Chronic pain
Osteoarthritis-associated pain management in patients with comorbidities

Gerard (62 years old)

Gerard is a 62-year-old truck driver who started suffering from severe left knee pain 5 years ago. He was diagnosed with OA via X-ray. The pain has worsened in the past year due to a peroneal nerve injury caused by arthroscopy. Now he walks with the aid of a stick, but his weight-bearing ability is very limited, and he experiences rest and nocturnal pain.

In his medical record, the following is noted:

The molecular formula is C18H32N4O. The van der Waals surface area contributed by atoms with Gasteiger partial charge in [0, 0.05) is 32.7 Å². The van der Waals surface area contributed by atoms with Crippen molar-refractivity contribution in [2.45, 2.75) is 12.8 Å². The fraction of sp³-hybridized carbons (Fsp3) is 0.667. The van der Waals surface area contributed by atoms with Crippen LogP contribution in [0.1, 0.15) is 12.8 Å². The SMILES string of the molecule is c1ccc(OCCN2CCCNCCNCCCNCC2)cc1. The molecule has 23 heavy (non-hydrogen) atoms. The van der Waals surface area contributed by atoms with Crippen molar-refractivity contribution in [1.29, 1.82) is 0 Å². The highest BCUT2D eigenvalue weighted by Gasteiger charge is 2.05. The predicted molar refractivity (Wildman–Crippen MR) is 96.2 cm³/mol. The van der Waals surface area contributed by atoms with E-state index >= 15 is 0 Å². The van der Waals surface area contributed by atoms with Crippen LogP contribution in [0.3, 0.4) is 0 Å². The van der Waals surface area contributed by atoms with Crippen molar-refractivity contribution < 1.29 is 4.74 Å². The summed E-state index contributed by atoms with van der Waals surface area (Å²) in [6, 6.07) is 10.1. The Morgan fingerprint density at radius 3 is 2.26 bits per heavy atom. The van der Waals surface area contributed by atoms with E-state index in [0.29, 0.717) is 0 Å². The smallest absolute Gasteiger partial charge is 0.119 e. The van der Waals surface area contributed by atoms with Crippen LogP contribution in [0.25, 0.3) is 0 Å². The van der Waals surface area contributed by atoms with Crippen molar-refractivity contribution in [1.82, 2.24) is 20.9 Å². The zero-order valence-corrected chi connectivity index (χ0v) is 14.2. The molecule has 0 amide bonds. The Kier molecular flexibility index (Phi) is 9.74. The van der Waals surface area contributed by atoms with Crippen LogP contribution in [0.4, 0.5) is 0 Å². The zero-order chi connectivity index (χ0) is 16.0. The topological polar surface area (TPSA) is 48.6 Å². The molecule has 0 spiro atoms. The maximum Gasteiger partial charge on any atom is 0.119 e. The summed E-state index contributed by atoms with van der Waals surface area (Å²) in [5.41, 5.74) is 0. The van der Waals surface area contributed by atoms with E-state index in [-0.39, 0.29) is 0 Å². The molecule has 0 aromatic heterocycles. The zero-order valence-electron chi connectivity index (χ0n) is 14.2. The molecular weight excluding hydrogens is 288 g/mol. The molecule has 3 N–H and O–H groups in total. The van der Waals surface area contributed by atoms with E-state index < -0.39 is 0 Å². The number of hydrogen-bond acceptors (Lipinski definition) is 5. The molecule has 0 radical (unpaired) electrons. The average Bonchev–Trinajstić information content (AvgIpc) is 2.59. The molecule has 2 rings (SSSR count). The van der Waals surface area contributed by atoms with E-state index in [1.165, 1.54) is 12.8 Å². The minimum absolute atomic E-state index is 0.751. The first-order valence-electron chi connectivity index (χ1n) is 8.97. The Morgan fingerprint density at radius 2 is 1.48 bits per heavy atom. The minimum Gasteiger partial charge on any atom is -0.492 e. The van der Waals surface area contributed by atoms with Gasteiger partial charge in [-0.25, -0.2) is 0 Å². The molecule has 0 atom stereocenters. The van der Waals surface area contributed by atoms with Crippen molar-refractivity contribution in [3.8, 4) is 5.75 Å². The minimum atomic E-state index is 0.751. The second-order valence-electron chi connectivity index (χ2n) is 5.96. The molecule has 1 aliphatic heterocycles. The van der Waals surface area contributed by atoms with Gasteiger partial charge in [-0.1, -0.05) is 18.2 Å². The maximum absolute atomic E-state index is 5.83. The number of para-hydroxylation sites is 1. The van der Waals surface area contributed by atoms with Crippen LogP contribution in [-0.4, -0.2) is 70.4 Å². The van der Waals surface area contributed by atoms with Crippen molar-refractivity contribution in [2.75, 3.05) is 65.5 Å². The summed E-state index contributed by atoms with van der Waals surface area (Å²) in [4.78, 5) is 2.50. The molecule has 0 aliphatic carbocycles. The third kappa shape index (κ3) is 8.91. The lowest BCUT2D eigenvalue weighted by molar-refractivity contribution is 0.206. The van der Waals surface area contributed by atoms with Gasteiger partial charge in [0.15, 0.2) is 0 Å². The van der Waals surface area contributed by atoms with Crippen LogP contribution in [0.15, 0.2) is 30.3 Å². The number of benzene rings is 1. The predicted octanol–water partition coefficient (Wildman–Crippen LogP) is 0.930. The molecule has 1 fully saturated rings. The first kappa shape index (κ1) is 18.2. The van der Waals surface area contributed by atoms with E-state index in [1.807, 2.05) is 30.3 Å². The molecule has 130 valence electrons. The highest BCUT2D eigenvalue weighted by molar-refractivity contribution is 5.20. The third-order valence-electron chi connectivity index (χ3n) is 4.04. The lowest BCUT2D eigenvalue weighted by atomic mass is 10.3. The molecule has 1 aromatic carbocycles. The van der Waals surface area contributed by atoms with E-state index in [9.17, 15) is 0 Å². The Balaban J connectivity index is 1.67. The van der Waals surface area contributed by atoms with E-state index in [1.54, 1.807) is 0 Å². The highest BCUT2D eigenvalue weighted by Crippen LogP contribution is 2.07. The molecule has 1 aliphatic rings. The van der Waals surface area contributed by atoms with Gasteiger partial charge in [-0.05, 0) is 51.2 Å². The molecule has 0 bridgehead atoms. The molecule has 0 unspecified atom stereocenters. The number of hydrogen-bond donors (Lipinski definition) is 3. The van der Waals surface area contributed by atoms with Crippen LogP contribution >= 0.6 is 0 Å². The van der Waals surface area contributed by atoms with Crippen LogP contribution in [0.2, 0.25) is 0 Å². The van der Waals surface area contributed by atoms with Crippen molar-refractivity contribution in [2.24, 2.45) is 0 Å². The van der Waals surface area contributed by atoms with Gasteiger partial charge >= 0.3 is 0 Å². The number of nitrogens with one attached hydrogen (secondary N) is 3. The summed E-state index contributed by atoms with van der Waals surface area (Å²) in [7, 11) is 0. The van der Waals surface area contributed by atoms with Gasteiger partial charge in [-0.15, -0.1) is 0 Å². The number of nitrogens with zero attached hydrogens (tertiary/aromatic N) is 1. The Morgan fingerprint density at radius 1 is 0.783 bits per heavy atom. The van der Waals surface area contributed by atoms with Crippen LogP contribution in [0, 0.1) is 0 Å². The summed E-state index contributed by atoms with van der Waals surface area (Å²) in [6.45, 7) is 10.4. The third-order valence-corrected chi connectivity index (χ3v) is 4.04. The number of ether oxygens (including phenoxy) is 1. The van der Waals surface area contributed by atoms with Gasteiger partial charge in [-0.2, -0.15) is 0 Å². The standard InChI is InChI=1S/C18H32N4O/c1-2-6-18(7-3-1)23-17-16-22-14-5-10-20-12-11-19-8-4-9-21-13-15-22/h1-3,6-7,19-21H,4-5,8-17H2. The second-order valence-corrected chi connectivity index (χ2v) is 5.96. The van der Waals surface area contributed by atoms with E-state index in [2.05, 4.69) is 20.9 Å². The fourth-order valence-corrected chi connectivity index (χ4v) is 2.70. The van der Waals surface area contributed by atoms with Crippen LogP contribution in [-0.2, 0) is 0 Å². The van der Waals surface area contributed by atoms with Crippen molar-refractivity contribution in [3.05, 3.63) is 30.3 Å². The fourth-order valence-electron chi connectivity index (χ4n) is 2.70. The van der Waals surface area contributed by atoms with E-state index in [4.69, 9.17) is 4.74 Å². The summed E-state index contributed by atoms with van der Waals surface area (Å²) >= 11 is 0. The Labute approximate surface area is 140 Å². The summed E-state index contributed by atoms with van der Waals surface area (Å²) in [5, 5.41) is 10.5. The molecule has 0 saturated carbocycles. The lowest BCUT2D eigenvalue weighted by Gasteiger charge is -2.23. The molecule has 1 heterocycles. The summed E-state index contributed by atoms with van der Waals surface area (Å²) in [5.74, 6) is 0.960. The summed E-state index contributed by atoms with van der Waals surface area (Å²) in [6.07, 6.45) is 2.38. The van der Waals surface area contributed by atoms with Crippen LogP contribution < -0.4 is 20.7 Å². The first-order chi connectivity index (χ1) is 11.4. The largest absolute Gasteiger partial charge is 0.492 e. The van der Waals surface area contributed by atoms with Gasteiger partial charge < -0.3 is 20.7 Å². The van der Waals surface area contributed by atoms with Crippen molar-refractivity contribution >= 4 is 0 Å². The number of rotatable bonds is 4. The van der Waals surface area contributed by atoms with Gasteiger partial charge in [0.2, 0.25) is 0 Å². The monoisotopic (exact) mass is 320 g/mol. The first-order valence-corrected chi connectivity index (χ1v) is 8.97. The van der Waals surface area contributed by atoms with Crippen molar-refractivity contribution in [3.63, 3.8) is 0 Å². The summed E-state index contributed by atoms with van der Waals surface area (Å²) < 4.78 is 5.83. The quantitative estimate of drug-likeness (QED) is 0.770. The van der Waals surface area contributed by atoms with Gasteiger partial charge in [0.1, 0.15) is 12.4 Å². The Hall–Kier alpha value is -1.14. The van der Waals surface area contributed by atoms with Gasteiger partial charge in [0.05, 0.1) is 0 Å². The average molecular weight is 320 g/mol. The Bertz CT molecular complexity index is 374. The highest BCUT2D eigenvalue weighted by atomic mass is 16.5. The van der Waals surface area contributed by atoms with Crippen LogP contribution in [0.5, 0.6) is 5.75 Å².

• Severe diabetes mellitus since 8 years (treated with insulin, metformin and GLP1 receptor agonists)
  • Diabetic neuropathy
  • Hypertension and chronic renal failure (treated with angiotensin receptor blockers)
  • BMI: 28
  • Clinical findings:
    • Blood pressure: 125/80 mmHg
    • HbA1C: 7.0%
    • eGFR: 35 ml/min

His pain medication history, so far without satisfactory results:

  • Analgesics (paracetamol, dipyrone): poorly effective
  • NSAIDs and COX2 inhibitors: somehow effective but inadequate for Gerard’s conditions
  • Opioid derivates: induced vomiting
  • Gabapentinoids (gabapentin, pregabalin) and duloxetine: induced dizziness and drowsiness
  • Escitalopram with physiotherapy and weight reduction: no relevant improvement

Which of the following treatments would you choose for this patient?